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Severe storms possible across NC later today. **Storm Prediction Center has upgraded portions of NC into a Moderate Risk for strong to severe storms later today (as of 1pm)** More about this in your Weather on the Ones Video Blog...





As if Atlanta needed more excitement...basketball in overtime at the Georgia Dome, folks in town for conventions, and then the roar of a tornado.


The national Weather Service has verified the damage and confirmed that an EF2 tornado with top winds estimated at 130 mph came through downtown Atlanta Friday evening, causing heavy damage to the Georgia Dome, nearby hotels and attractions, even the CNN center. It also damaged many homes . The last weekend of meteorological winter is turning out to be far too much like Spring for our friends to the South.


Its been a very warm week in North Carolina. While not record highs, we have had a number of days in the 70s. The warm weather will take a spring break of its own for a day or two as a system moving eastward through the Southeast and Tennessee Valley will bring cooler air in on Sunday, but first it will trigger a round of strong to severe storms to NC. The Storm Prediction Center (as of 10 am Saturday) has most of NC in a slight risk for storms which could produce damaging winds, large hail and isolated tornadoes.


Timing for this appears to be for later this afternoon into the evening hours for Central NC, a little later as you progress eastward toward I-95 and the coast.


Your Weather on the Ones video blog has a discussion about our risk for this afternoon through overnight tonight.


On Sunday we'll see temperatures closer to 50 but we'll also have some sunshine. It'll be on the breezy side with northerly winds of about 10-20mph.


The work week starts out with sunshine but we do have another chance for storms Wednesday.


Be sure to stay with the Weather on the Ones team as we get into these storms later today, and after the storm passes, we'd appreciate your storm reports and even your pictures if you've seen damage. You can send your information to us at weather@news14.com . Be sure to include your city and county information in your report.


Have a good Saturday


Pati Darak


Weather on the Ones Meteorologist,


News 14 Carolina

Friday, March 14, 2008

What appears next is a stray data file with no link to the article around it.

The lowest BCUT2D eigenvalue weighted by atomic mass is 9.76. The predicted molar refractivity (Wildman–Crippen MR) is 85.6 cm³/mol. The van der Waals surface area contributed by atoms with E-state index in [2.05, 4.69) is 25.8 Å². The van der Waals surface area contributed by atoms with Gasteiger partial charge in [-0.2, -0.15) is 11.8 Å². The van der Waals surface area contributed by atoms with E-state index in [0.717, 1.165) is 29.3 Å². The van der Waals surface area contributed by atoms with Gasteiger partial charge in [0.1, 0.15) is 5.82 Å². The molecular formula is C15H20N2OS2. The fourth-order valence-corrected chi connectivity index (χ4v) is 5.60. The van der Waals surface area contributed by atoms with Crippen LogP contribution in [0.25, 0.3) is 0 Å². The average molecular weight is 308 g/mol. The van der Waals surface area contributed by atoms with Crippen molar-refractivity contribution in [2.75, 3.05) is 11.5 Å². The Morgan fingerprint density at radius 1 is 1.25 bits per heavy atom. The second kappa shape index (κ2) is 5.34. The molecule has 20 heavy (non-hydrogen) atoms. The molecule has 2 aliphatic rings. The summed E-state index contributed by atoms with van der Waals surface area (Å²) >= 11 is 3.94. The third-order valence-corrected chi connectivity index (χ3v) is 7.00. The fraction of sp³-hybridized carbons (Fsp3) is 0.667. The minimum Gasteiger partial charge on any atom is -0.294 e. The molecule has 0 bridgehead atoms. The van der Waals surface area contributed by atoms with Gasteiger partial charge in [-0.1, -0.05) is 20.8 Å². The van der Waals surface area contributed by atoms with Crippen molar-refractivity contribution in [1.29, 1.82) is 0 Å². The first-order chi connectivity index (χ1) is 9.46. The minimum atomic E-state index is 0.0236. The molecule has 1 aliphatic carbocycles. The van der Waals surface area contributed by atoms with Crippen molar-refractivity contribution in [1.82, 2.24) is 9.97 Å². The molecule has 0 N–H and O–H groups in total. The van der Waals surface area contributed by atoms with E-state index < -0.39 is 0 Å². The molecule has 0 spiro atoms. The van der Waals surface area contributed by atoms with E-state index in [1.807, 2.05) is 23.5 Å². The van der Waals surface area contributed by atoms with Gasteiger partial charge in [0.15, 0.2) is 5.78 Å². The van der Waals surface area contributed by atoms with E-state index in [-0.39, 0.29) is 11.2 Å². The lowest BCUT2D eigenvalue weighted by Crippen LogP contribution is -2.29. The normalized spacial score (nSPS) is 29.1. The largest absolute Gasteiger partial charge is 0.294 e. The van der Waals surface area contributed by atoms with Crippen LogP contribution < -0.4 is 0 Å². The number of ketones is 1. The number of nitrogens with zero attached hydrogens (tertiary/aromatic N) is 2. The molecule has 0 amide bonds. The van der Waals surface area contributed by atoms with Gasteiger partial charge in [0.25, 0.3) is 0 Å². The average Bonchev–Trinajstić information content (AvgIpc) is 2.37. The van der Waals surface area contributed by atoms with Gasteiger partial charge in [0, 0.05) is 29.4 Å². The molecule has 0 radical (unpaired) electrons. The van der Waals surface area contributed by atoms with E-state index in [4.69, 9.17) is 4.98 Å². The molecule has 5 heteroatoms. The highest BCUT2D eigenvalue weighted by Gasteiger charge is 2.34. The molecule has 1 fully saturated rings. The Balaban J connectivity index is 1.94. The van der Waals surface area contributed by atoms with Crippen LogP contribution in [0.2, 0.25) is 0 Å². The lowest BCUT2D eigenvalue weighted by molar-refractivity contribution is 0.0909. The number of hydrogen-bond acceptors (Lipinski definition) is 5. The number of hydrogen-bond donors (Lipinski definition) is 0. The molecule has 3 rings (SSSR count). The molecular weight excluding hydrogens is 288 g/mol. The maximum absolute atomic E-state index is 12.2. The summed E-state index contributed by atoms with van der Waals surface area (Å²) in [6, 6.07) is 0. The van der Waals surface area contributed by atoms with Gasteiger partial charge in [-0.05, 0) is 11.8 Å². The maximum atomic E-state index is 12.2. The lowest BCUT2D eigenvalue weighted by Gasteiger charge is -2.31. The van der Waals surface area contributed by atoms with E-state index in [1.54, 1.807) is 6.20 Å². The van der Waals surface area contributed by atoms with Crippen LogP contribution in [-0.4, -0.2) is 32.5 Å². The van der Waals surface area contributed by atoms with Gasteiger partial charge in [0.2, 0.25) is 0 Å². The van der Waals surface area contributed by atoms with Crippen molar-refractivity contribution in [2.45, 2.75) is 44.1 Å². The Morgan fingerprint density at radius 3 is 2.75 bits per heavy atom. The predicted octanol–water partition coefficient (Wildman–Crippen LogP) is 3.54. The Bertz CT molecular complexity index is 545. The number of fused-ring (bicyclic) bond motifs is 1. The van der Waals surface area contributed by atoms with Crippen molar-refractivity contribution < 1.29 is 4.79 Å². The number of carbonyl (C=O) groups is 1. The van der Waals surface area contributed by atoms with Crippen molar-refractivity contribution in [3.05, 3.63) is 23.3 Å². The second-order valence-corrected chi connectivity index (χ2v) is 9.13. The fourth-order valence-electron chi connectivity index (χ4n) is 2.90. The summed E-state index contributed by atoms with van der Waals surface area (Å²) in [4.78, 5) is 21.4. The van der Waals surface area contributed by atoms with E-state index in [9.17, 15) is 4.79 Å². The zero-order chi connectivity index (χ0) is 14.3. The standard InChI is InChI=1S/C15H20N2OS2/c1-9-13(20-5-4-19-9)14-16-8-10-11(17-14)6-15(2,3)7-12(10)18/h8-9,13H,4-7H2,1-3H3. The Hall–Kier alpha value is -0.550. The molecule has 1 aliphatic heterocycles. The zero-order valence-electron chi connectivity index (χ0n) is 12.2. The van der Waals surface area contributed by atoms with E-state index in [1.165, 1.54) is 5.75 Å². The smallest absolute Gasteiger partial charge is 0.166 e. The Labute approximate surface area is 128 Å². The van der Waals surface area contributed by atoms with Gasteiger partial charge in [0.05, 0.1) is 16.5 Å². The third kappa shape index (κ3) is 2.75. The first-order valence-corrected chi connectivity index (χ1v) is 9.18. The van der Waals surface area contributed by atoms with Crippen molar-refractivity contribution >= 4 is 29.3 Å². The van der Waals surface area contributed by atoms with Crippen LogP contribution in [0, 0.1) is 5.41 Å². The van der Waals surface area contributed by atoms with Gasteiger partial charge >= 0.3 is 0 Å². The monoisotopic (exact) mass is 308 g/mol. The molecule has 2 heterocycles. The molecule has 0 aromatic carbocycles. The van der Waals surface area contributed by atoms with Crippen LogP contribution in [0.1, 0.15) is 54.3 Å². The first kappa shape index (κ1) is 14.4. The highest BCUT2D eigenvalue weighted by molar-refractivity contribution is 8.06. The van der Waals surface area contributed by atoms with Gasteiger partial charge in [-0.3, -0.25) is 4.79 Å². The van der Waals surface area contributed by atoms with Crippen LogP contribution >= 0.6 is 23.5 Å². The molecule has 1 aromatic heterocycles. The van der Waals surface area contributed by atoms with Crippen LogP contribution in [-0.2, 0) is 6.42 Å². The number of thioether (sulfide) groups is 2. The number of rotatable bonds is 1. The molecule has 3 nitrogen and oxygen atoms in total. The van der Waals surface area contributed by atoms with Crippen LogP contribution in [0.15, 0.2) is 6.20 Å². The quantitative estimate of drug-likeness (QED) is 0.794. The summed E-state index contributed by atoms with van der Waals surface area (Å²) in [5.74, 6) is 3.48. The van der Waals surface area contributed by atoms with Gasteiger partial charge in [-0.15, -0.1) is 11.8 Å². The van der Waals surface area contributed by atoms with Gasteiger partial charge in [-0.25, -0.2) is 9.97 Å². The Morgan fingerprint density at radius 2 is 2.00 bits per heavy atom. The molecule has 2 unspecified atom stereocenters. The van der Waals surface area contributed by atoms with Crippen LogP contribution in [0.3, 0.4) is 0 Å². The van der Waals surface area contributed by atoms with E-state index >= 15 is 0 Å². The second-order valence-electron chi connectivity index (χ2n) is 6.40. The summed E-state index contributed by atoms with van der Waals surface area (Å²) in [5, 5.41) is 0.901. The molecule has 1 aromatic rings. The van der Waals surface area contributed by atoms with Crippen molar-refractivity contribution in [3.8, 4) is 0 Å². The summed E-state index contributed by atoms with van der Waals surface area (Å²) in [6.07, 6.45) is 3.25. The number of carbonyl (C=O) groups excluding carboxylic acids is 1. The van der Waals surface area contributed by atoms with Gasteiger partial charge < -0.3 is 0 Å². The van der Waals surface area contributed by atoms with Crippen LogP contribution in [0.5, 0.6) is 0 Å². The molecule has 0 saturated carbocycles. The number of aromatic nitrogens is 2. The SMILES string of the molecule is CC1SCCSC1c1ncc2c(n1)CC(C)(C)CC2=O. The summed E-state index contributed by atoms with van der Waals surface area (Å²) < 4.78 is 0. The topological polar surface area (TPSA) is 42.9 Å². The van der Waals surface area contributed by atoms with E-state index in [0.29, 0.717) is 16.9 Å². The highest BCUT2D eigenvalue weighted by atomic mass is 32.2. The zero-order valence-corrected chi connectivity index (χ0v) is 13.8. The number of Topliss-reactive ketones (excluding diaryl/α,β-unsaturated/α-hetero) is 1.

Increased wildfire threat today, severe weather possible Saturday

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What a warm week we've had this week! Spring is just around the corner and we've had the warmth and stormy weather to get you ready for the season change.

Today we have brisk southerly winds and when combined with low relative humidities it makes for an increased fire threat so outdoor burning is discouraged today. If you spot a wildfire, please contact local authorities immediately.

Our warm temperatures will depart briefly over the weekend after a round of strong to severe storms progged for Saturday. We discuss that in our weather video blog.

When it comes to reporting the weather, we're all one big family of information. That said, the National Weather Service needs your help. Beginning in September, North Carolina will join the Community Collaborative Rain, Hail, and Snow Network - CoCoRaHS. This new program will help meteorologists, researchers, the media, and others see and study the variability of precipitation across North Carolina. The accumulated precipitation data will be available to anyone using the web.

If you want more information about this program, please check the following link:

http://www.cocorahs.org/state.aspx?state=nc

The Weather on the Ones forecast team will continue to monitor the possibility of severe weather for the weekend. Join us for updates to your weekend and 7-day forecast and remember that your forecast is also available anytime at news14.com.

If you experience severe weather over the weekend, wait til it passes and then tell us about it. Email us your report and / or pictures to weather@news14.com

Have a good Friday.

Pati Darak

Weather on the Ones Meteorologist

News 14 Carolina

Thursday, March 13, 2008

Still Watching for Storms on Saturday

Strong to severe storms still look like a possibility for Saturday afternoon and evening. I have more on this weekend's storm threat in this morning's video blog update...

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15 Years Ago: Superstorm of 1993

Photo from NOAA. Taken on March 14, 1993 in Asheville, NC.


15 years ago today the lowest pressure ever recorded in Raleigh was set when the barometer dropped to 29.60". That happened as the intense low pressure making up the 1993 Superstorm that some people have called the "Storm of the Century" tracked over Raleigh. The storm dumped 5.7" of snow on Greensboro, but that was nothing like what the mountains experienced. Our chief meteorologist Gary Stephenson was covering weather in western North Carolina at the time and has quite a few stories to tell about this storm. Mount Mitchell reported 50" of snow and a 101mph wind gust was recorded on Flattop Mountain in North Carolina.